Data for 293 461 autosomal SNPs identified with Affymetrix were available for analysis in up to 11 685 individuals from five studies. 14 SNPs were statistically associated with circulating LDL-cholesterol concentrations at the genome-wide level (p<1·0×10−7
; ). The 14 SNPs showed directionally consistent signals in all five studies (webtable 3
). These SNPs were broadly confined to three distinct genomic regions (), two of which were close to known loci involved in LDL-cholesterol metabolism (including those encompassing the APOB
Notably, two SNPs—rs599839 (p=1·7×10−15
) and rs4970834 (p=3·0×10−11
)—showed evidence for statistical association and were both located at chromosomal region 1p13.3. For these SNPs, there was no material evidence for heterogeneity between studies after adjustment for multiple testing ().
Statistical associations (p<1·0×10−7) between Affymetrix SNPs and circulating concentrations of LDL cholesterol in a genome-wide meta-analysis of five study populations consisting of up to 11 685 participants
Data for 290 140 SNPs identified with Illumina were available for analysis across the three studies that were assessed with these chips. For these analyses, we had up to 4337 participants with a measure of LDL-cholesterol concentration. Seven SNPs were statistically associated with circulating LDL-cholesterol concentrations at the genome-wide level (p<1·0×10−7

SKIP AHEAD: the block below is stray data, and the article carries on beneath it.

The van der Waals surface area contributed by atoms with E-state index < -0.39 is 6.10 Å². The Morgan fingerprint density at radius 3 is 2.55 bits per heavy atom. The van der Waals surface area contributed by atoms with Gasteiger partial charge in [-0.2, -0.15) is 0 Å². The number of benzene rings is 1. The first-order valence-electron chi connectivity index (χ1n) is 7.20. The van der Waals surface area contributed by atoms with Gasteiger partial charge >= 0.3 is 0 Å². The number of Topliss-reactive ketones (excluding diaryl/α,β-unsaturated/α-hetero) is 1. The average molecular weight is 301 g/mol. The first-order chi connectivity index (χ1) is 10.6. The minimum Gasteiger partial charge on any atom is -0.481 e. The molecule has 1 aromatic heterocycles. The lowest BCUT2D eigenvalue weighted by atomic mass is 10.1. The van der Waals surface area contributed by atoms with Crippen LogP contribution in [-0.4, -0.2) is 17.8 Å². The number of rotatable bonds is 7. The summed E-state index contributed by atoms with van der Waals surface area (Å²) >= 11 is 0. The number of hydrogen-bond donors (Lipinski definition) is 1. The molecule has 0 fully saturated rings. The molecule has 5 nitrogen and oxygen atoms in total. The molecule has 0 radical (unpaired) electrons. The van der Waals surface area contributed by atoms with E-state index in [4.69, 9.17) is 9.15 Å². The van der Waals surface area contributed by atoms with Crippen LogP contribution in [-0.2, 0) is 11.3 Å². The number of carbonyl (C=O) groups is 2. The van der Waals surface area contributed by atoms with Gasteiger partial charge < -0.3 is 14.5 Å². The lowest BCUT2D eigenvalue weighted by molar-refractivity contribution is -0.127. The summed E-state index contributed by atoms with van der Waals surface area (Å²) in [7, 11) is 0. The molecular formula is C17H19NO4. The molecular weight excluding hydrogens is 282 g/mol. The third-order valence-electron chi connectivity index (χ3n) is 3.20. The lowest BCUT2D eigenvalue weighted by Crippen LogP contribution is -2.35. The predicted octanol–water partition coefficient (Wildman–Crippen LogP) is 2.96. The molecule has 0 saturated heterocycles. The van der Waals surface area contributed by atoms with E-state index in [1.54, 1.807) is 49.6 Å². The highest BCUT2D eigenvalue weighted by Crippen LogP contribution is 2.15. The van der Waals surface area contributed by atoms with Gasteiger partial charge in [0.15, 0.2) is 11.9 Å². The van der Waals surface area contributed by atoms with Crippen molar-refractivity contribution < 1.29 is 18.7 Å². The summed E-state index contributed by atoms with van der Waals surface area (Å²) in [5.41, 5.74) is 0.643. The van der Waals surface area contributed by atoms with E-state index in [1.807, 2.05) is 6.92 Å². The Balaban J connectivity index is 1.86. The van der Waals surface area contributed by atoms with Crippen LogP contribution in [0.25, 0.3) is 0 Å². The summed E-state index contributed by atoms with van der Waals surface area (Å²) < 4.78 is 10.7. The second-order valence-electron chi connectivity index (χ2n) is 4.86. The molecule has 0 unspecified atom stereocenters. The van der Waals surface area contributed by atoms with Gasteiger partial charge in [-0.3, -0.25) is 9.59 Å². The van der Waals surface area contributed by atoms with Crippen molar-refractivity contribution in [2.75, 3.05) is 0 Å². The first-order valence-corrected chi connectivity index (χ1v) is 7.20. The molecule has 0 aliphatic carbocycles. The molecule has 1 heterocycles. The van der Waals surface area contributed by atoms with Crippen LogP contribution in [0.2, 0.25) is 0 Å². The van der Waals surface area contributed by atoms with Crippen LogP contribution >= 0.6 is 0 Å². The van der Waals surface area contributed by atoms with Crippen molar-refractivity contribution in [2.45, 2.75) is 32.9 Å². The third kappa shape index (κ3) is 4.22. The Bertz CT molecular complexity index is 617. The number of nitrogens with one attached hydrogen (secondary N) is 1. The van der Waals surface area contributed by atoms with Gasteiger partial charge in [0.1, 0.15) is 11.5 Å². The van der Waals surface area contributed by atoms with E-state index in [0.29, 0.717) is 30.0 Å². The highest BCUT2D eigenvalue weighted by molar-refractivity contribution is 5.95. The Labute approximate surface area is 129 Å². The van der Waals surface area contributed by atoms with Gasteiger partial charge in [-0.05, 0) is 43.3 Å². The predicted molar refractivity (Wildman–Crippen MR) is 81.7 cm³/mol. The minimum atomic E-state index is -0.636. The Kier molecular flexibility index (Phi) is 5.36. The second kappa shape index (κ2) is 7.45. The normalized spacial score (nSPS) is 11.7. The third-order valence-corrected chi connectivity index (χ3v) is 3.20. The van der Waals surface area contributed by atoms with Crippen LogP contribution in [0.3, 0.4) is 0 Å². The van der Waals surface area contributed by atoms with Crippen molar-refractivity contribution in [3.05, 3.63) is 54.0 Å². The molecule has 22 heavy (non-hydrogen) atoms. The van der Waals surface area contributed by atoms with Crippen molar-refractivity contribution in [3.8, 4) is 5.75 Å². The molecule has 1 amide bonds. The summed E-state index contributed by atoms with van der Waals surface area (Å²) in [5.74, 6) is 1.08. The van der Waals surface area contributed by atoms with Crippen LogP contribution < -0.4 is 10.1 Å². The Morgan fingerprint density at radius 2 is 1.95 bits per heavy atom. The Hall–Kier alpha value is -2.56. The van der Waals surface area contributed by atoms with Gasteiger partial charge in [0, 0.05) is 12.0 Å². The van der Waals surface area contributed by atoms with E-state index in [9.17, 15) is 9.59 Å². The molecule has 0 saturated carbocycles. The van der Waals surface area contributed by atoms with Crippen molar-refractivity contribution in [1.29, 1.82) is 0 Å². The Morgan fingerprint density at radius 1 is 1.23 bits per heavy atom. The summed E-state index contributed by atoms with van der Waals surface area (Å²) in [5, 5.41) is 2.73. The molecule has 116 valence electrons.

; and webtable 4
). Six of these SNPs were located in genomic regions previously linked to LDL-cholesterol metabolism. However, we also found another SNP located at chromosomal region 1p13.3 (rs646776; p=4·3×10−9
Statistical associations (p<1·0×10−7) between Illumina SNPs and circulating concentrations of LDL cholesterol in a genome-wide meta-analysis of three UK study populations consisting of up to 4337 participants
Linkage disequilibrium plots of the three SNPs located at 1p13.3 implicated a region spanning several genes (webfigure
). The strongest statistically associated SNP (rs599839) lay 3′ to the CELSR2